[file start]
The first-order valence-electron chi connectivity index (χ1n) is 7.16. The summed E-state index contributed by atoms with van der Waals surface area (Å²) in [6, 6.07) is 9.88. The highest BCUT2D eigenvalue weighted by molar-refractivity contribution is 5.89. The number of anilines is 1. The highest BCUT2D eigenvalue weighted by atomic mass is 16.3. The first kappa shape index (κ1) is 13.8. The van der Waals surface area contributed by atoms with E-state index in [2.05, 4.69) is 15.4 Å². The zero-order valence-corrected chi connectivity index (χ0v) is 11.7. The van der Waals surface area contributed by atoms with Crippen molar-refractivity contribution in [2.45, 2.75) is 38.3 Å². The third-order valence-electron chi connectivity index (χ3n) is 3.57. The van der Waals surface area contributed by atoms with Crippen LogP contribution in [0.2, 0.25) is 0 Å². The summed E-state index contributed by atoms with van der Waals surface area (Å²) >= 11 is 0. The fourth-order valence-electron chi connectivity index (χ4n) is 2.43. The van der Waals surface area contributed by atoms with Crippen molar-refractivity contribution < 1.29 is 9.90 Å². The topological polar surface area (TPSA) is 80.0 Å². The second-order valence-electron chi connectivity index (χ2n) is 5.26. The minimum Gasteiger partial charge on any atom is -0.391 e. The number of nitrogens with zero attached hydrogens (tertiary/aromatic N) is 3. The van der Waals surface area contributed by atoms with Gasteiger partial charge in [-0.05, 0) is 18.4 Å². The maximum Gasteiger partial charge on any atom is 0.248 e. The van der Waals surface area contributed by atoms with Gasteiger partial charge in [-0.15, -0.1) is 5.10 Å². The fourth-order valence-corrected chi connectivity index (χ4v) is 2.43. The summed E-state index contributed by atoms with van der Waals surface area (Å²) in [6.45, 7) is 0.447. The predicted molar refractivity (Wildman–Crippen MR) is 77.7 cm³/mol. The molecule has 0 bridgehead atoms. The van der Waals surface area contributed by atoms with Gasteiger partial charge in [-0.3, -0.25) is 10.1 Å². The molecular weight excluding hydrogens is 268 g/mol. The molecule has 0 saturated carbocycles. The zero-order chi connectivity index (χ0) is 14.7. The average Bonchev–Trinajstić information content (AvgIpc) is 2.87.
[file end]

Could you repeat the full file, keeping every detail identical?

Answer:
The first-order valence-electron chi connectivity index (χ1n) is 7.16. The summed E-state index contributed by atoms with van der Waals surface area (Å²) in [6, 6.07) is 9.88. The highest BCUT2D eigenvalue weighted by molar-refractivity contribution is 5.89. The number of anilines is 1. The highest BCUT2D eigenvalue weighted by atomic mass is 16.3. The first kappa shape index (κ1) is 13.8. The van der Waals surface area contributed by atoms with E-state index in [2.05, 4.69) is 15.4 Å². The zero-order valence-corrected chi connectivity index (χ0v) is 11.7. The van der Waals surface area contributed by atoms with Crippen molar-refractivity contribution in [2.45, 2.75) is 38.3 Å². The third-order valence-electron chi connectivity index (χ3n) is 3.57. The van der Waals surface area contributed by atoms with Crippen LogP contribution in [0.2, 0.25) is 0 Å². The summed E-state index contributed by atoms with van der Waals surface area (Å²) >= 11 is 0. The fourth-order valence-electron chi connectivity index (χ4n) is 2.43. The van der Waals surface area contributed by atoms with Crippen molar-refractivity contribution < 1.29 is 9.90 Å². The topological polar surface area (TPSA) is 80.0 Å². The second-order valence-electron chi connectivity index (χ2n) is 5.26. The minimum Gasteiger partial charge on any atom is -0.391 e. The number of nitrogens with zero attached hydrogens (tertiary/aromatic N) is 3. The van der Waals surface area contributed by atoms with Gasteiger partial charge in [-0.05, 0) is 18.4 Å². The maximum Gasteiger partial charge on any atom is 0.248 e. The van der Waals surface area contributed by atoms with Gasteiger partial charge in [-0.15, -0.1) is 5.10 Å². The fourth-order valence-corrected chi connectivity index (χ4v) is 2.43. The summed E-state index contributed by atoms with van der Waals surface area (Å²) in [6.45, 7) is 0.447. The predicted molar refractivity (Wildman–Crippen MR) is 77.7 cm³/mol. The molecule has 0 bridgehead atoms. The van der Waals surface area contributed by atoms with Gasteiger partial charge in [-0.3, -0.25) is 10.1 Å². The molecular weight excluding hydrogens is 268 g/mol. The molecule has 0 saturated carbocycles. The zero-order chi connectivity index (χ0) is 14.7. The average Bonchev–Trinajstić information content (AvgIpc) is 2.87.